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Aelius Antipater or Antipater of Hierapolis (Greek: Αἴλιος Ἀντίπατρος; fl. 200 AD) was a Greek sophist and rhetorician. He was a son of Zeuxidemus, and a pupil of Adrianus, Pollux, and Zeno. In his orations, both extempore and written, some of which are mentioned by Philostratus, Antipater was not superior to his contemporaries, but in the art of writing letters he is said to have excelled all others, and for this reason the emperor Severus made him his private secretary and tutor (ab epistulis) of his two sons Caracalla and Geta. He was promoted to the consular rank in his early 50s by Septimius Severus, who sent him to govern Bithynia and Pontus. Yet, since Antipater used his sword too freely, he was deprived of his office. As Philostratus reports, Antipater then retired to his native pl

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  • Aelius Antipater or Antipater of Hierapolis (Greek: Αἴλιος Ἀντίπατρος; fl. 200 AD) was a Greek sophist and rhetorician. He was a son of Zeuxidemus, and a pupil of Adrianus, Pollux, and Zeno. In his orations, both extempore and written, some of which are mentioned by Philostratus, Antipater was not superior to his contemporaries, but in the art of writing letters he is said to have excelled all others, and for this reason the emperor Severus made him his private secretary and tutor (ab epistulis) of his two sons Caracalla and Geta. He was promoted to the consular rank in his early 50s by Septimius Severus, who sent him to govern Bithynia and Pontus. Yet, since Antipater used his sword too freely, he was deprived of his office. As Philostratus reports, Antipater then retired to his native pl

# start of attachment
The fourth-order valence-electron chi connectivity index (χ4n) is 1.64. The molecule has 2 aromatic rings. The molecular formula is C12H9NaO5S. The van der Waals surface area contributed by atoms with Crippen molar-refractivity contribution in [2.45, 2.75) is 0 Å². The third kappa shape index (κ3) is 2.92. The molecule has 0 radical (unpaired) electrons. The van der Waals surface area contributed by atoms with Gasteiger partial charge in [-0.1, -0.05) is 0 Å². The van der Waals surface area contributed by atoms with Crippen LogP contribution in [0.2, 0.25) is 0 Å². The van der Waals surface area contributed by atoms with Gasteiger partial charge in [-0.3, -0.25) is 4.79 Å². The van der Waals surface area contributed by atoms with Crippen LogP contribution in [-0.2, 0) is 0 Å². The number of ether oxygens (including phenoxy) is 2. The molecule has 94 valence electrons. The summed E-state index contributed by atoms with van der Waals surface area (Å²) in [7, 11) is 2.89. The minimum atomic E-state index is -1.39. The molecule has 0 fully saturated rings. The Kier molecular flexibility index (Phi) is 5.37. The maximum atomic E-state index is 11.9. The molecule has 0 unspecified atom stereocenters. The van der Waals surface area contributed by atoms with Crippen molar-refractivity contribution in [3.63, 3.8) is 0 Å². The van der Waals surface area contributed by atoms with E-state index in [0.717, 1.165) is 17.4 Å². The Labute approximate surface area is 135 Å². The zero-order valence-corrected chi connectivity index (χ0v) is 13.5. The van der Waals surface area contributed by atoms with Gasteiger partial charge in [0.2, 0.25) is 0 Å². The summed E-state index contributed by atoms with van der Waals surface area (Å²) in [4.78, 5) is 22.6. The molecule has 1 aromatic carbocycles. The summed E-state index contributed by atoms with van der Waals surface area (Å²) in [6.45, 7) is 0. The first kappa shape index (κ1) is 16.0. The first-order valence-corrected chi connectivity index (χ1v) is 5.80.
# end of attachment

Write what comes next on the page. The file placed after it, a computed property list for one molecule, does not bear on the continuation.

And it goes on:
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  • Aelius Antipater
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  • Aelius Antipater or Antipater of Hierapolis (Greek: Αἴλιος Ἀντίπατρος; fl. 200 AD) was a Greek sophist and rhetorician. He was a son of Zeuxidemus, and a pupil of Adrianus, Pollux, and Zeno. In his orations, both extempore and written, some of which are mentioned by Philostratus, Antipater was not superior to his contemporaries, but in the art of writing letters he is said to have excelled all others, and for this reason the emperor Severus made him his private secretary and tutor (ab epistulis) of his two sons Caracalla and Geta. He was promoted to the consular rank in his early 50s by Septimius Severus, who sent him to govern Bithynia and Pontus. Yet, since Antipater used his sword too freely, he was deprived of his office. As Philostratus reports, Antipater then retired to his native place, where he died at the age of 68 of voluntary starvation. His nomen is derived from the Aelia gens, which would indicate that an ancestor of his had received Roman citizenship while Trajan or Hadrian was emperor (since Aelius was their family name). He also wrote a lost biography of Severus.
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